Boy, was my face red
First, a word of introduction: My name is John Carney. I normally work at the newspaper over in Shelbyville, but I'm filling in for a few weeks here at the Tribune. I hope to meet lots of you; please feel free to call me if there's anything I can do for you.
Anyway, back in Shelbyville I'm a member of the county organizing committee for the American Cancer Society Relay For Life, a cause that means a great deal to me since I lost my mother to pancreatic cancer in 2010.
Last Saturday our Relay committee hosted Bedford County's first-ever Bark For Life, a dog-themed cancer society fundraiser. Unlike Relay For Life, which is held on an overnight schedule, this event took place during broad daylight.
I and my fellow committee members showed up bright and early at 7:30 a.m. to help get the site ready, and some of our participating vendors started rolling in soon after. The event ran from 10 a.m. until about 2 p.m.
When it was over, as we were tearing down, several of us on the committee made an unpleasant discovery. We were somewhat red-faced -- both literally and metaphorically.
Yes, we are all devoted American Cancer Society volunteers, working to fight cancer, but several of us -- I'll say most of us -- neglected to follow one of the cancer society's most frequent and easiest-to-follow recommendations: Use sunscreen.
Our Relay committee members were somewhat chagrined that we failed to set an example or follow the advice of the organization we spend so much time helping. Physician, heal thyself, as the old saying goes.
Even though our Relay event takes place largely at night, teams are setting up their booths all day, and we're already talking about setting up a sunscreen station at Relay to make it easy for people to protect themselves.
According to the American Cancer Society website, cancer.org, skin cancer is the most common of all cancers, with over 3.5 million cases diagnosed each year. Out of those, 73,000 are melanoma, the most serious form of skin cancer. About 13,000 people die from skin cancer each year, 10,000 of those from melanoma.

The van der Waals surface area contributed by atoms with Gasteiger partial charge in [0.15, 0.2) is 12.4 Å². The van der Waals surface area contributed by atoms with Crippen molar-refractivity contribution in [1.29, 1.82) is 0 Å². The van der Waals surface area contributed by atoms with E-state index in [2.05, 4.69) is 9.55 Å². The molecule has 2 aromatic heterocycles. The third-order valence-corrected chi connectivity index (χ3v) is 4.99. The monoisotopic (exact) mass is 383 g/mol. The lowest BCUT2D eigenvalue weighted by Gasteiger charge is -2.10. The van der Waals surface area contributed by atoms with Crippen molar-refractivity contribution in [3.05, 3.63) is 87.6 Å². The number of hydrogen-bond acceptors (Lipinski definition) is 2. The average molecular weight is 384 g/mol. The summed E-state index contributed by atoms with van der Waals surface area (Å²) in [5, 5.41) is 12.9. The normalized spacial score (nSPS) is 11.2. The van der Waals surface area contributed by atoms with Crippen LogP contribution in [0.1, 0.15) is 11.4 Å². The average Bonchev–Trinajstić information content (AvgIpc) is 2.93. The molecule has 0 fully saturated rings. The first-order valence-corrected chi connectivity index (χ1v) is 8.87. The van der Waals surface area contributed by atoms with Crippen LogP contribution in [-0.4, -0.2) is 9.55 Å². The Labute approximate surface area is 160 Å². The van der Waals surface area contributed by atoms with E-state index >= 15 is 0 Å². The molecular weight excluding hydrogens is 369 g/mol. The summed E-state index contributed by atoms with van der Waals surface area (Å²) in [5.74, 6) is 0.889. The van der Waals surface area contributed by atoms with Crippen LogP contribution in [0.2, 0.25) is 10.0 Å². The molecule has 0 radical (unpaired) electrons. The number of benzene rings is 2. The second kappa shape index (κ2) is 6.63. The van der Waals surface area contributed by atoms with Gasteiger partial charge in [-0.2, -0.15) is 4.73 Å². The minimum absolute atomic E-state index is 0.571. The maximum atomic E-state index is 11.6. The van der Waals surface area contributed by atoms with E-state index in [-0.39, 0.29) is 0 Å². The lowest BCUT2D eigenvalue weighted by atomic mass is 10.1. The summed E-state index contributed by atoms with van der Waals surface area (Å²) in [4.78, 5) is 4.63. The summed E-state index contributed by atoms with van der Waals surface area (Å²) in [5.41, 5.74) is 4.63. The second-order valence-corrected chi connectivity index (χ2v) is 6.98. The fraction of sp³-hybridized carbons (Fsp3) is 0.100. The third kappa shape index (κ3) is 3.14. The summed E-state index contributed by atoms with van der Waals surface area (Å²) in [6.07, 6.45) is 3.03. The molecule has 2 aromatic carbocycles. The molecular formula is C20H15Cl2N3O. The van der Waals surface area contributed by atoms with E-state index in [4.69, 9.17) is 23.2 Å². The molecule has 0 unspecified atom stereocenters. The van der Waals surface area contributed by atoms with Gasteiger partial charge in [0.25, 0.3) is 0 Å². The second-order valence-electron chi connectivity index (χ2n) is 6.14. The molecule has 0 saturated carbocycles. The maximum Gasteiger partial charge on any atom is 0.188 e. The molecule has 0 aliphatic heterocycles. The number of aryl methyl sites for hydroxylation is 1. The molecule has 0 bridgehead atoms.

Yes, it can be painful and unpleasant to get a sunburn, but cancer is the real risk. And ultraviolet rays are a proven contributing factor to skin cancer. It's easy to protect yourself from UV rays but, as I and my fellow volunteers discovered, it's also easy not to.
ACS has a saying: 'Slip, slop, slap and wrap.' You can protect yourself from ultraviolet rays when you slip on a shirt, slop on some sunscreen, slap on a hat and wrap a pair of sunglasses around your head.
As for me, I'll be working at another outdoor fundraiser this weekend, and you can be sure I'll slather myself with sunscreen early and reapply it often (ACS recommends every two hours; check the directions on your particular product). ACS recommends a sun protection factor (SPF) of 30 or above. Sunscreen alone may not be sufficient, so hats and other cover-ups may be needed. Slip, slop, slap and wrap.
By the way, the chemical compounds in sunscreen can break down over time, so if you've had a tube of sunscreen sitting around for a couple of years, especially if you've stored it in your glove compartment or some other high-heat environment, it might be a good idea to throw it out and start with a fresh supply for the new year.
As we try to forget about a nasty winter and look forward to sunny weather and outdoor activities, it's important to be safe.